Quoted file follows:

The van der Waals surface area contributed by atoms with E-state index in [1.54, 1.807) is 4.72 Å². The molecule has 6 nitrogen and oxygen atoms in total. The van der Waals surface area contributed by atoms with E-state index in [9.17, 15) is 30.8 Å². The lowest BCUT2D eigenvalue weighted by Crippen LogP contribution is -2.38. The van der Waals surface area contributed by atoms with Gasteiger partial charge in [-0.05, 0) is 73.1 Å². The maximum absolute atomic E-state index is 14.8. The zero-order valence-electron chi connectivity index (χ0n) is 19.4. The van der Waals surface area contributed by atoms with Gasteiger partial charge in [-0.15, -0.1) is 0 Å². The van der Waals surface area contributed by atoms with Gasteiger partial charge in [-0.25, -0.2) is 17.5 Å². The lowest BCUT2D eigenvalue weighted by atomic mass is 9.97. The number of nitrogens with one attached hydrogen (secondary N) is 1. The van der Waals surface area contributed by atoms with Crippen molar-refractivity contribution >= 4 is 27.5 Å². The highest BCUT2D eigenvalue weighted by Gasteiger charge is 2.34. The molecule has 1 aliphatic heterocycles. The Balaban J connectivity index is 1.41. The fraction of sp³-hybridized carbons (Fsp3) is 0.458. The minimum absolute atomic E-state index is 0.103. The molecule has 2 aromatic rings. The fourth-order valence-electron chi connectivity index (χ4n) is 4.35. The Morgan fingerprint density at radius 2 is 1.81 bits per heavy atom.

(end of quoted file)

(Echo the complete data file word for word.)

The van der Waals surface area contributed by atoms with E-state index in [1.54, 1.807) is 4.72 Å². The molecule has 6 nitrogen and oxygen atoms in total. The van der Waals surface area contributed by atoms with E-state index in [9.17, 15) is 30.8 Å². The lowest BCUT2D eigenvalue weighted by Crippen LogP contribution is -2.38. The van der Waals surface area contributed by atoms with Gasteiger partial charge in [-0.05, 0) is 73.1 Å². The maximum absolute atomic E-state index is 14.8. The zero-order valence-electron chi connectivity index (χ0n) is 19.4. The van der Waals surface area contributed by atoms with Gasteiger partial charge in [-0.15, -0.1) is 0 Å². The van der Waals surface area contributed by atoms with Gasteiger partial charge in [-0.25, -0.2) is 17.5 Å². The lowest BCUT2D eigenvalue weighted by atomic mass is 9.97. The number of nitrogens with one attached hydrogen (secondary N) is 1. The van der Waals surface area contributed by atoms with Crippen molar-refractivity contribution >= 4 is 27.5 Å². The highest BCUT2D eigenvalue weighted by Gasteiger charge is 2.34. The molecule has 1 aliphatic heterocycles. The Balaban J connectivity index is 1.41. The fraction of sp³-hybridized carbons (Fsp3) is 0.458. The minimum absolute atomic E-state index is 0.103. The molecule has 2 aromatic rings. The fourth-order valence-electron chi connectivity index (χ4n) is 4.35. The Morgan fingerprint density at radius 2 is 1.81 bits per heavy atom.